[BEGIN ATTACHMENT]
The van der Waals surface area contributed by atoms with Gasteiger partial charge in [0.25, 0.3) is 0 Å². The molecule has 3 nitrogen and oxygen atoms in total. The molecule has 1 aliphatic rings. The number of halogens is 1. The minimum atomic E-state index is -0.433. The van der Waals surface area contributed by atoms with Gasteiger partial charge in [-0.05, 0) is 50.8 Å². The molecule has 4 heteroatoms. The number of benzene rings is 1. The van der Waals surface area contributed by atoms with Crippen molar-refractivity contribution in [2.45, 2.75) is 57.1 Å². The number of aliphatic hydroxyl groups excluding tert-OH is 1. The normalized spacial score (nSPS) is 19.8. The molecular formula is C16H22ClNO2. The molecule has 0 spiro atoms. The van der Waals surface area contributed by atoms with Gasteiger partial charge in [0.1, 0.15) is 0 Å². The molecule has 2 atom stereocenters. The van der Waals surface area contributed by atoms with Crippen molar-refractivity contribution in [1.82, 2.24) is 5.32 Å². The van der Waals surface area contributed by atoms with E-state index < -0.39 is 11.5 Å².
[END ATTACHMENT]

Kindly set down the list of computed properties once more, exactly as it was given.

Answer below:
The van der Waals surface area contributed by atoms with Gasteiger partial charge in [0.25, 0.3) is 0 Å². The molecule has 3 nitrogen and oxygen atoms in total. The molecule has 1 aliphatic rings. The number of halogens is 1. The minimum atomic E-state index is -0.433. The van der Waals surface area contributed by atoms with Gasteiger partial charge in [-0.05, 0) is 50.8 Å². The molecule has 4 heteroatoms. The number of benzene rings is 1. The van der Waals surface area contributed by atoms with Crippen molar-refractivity contribution in [2.45, 2.75) is 57.1 Å². The number of aliphatic hydroxyl groups excluding tert-OH is 1. The normalized spacial score (nSPS) is 19.8. The molecular formula is C16H22ClNO2. The molecule has 0 spiro atoms. The van der Waals surface area contributed by atoms with Gasteiger partial charge in [0.1, 0.15) is 0 Å². The molecule has 2 atom stereocenters. The van der Waals surface area contributed by atoms with Crippen molar-refractivity contribution in [1.82, 2.24) is 5.32 Å². The van der Waals surface area contributed by atoms with E-state index < -0.39 is 11.5 Å².